Moving food from its place of origin to the table is complicated. Feeding the world's burgeoning population is polluting our air, water and soil. Producers destroy entire ecosystems to make room for farmland; fossil fuels become as much a part of food production as sunlight (see References 4). If you can't grow your own food, there are greener options out there. You must understand what to look for to become part of the solution, however, rather than the problem.
Visit a Community Supported Agriculture program in your area. Use the Local Harvest website to find out about membership fees, which vary by program. You pay to "join" a local farm. As each harvest ripens, your membership entitles you to a share of the produce, usually weekly. Many CSAs only handle produce, but some include eggs, poultry and meat. Joining a CSA means that you are supporting local agriculture and eating local food, saving the carbon emissions of long-distance food transportation.
Look around your community for local produce markets, butcher shops, dairies, fish shops and restaurants. Ask where the food comes from -- just because a place is small doesn't mean they source locally. Many do, though, and you'll be supporting local farmers and saving carbon emissions.
Look for the "USDA Organic" seal when you shop. This seal ensures that the food was produced with respect to the environment and for the animals involved by using renewable resources, practicing soil and water conservation, and keeping livestock in a manner more humane than factory farms (see References 1). In fact, the Access to Pasture rule of 2010 made it mandatory for organic meat and poultry producers to allow livestock outdoor access, and ruminants like cows access to viable pastureland during grazing season (see References 2). Additionally, antibiotics or hormones don't contaminate organic animal products.
Visit the Environmental Working Group's Shopper's Guide to Pesticides to find out which fruits and vegetables to be sure to buy organic, based on pesticide residues. It's preferable to buy all organic all the time, but that's not practical for many people because of financial or availability reasons. The guide will show you how to make those choices.
Check food packages for an independent third-party humane certification. Many animal welfare organizations have created their own standards for the humane treatment of livestock, and producers who meet those guidelines use their organization seals on their packaging. Common certifications include the Humane Farm Animal Care "Certified Humane" seal, the Animal Welfare Approved "AWA" seal and the American Humane Association "American Humane Certified" seal (see References 5). The standards vary per organization, with the AWA being the strictest in requiring all certified producers to raise their livestock on a pasture, and only awarding certification to family farms (see References 6).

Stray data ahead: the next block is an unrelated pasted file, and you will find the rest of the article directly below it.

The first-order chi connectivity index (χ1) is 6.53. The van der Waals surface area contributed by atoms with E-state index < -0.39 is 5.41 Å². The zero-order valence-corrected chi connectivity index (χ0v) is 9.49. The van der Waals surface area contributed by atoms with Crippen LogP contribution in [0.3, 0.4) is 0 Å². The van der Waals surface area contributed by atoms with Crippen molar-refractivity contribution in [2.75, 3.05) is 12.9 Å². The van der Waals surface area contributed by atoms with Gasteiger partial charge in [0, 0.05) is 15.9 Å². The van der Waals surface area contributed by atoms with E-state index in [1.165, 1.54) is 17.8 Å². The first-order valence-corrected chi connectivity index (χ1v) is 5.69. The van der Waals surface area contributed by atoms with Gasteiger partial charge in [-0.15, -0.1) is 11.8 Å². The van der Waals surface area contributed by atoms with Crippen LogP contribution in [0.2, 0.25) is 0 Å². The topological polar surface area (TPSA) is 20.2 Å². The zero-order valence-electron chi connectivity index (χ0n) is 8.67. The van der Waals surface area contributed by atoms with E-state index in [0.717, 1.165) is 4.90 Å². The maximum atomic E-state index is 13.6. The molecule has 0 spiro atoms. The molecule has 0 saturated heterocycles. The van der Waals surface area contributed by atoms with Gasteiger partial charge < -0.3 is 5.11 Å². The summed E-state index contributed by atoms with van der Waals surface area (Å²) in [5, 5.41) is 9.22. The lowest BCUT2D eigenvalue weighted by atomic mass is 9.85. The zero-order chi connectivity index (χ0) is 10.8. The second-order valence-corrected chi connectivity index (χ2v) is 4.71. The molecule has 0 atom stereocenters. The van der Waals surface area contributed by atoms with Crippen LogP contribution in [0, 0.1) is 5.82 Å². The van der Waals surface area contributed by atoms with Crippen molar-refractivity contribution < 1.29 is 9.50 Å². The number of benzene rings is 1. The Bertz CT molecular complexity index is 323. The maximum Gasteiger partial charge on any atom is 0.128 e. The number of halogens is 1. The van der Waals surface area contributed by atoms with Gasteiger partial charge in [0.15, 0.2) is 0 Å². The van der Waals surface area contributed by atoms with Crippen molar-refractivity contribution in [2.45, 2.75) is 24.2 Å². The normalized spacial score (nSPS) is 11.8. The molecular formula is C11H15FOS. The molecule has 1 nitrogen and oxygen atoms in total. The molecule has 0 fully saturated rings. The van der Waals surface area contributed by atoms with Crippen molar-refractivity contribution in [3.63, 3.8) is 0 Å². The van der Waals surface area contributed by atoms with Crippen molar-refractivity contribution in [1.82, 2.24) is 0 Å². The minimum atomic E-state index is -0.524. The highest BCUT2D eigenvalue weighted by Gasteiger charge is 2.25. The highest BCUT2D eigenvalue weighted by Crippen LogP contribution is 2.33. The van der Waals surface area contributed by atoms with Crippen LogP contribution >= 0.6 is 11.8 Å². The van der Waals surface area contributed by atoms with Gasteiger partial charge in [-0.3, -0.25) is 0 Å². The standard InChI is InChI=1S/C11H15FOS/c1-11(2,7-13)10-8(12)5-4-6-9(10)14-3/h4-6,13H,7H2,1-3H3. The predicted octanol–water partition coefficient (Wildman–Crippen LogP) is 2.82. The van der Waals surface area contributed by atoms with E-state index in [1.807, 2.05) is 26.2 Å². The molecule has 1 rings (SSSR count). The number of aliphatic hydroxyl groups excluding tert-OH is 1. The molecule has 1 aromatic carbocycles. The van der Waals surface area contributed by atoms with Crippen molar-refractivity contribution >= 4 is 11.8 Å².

Visit the Blue Ocean Institute's website to find out which fish and shellfish you can eat without contributing to overfishing or to the pollution or endangerment of the fresh or coastal waters and ecosystems. Choose these when eating out; buy organically farmed, or sustainably caught, fish at the grocery store.
Consider becoming a vegetarian. You don't have to become vegan, but the fewer animal products you eat, the better. In a study published in 2009, Harold Marlow et al. found that a meat-based diet had a greater impact on water and energy use than a plant-based diet, and it used more fertilizers and pesticides (see References 4, page 3). The land it takes to feed a single cow could grow enough food to feed many more people than the meat produced from that cow.
- Some foods are "100 Percent Organic," and labeled as such; foods labeled "Organic" are 95 percent organic. Foods labeled "Made with Organic Ingredients" are at least 70 percent organic. (See References 3)
- Bring reusable tote bags to the grocery store with you so you don't have to use petroleum-based plastic bags or paper bags that may not be sustainably harvested. Some grocers give you a discount if you use reusable bags.
- Don't assume that the "organic" label denotes the best choice. If it's a choice between organic produce trucked in from 1,000 miles away and fruits or vegetables grown just ten miles away, it may be better to choose local products and save the carbon emissions.
- U.S. Department of Agriculture: Agricultural Marketing Service: National Organic Program -- Going Organic
- U.S. Department of Agriculture: National Organic Program -- Access to Pasture Rule for Organic Livestock: Frequently Asked Questions
- U.S. Department of Agriculture: Agricultural Marketing Service: National Organic Program -- Understanding Organic Labeling
- "American Journal of Clinical Nutrition"; Diet and the Environment: Does What You Eat Matter?; Harold Marlow, et al.; May 2009
- Humane Farm Animal Care: Humane Farm Animal Care Comprehensive Animal Welfare Standards Comparison by Program
- Animal Welfare Approved: Standards
Angela Brady has been writing since 1997. She works as a certified personal trainer, weight-loss consultant and sports nutritionist. A lifelong dancer and yoga devotee, she has competed in gymnastics, swimming, volleyball, softball and soccer. She is also an authority on sustainable design, having studied, practiced and written extensively on the subject.
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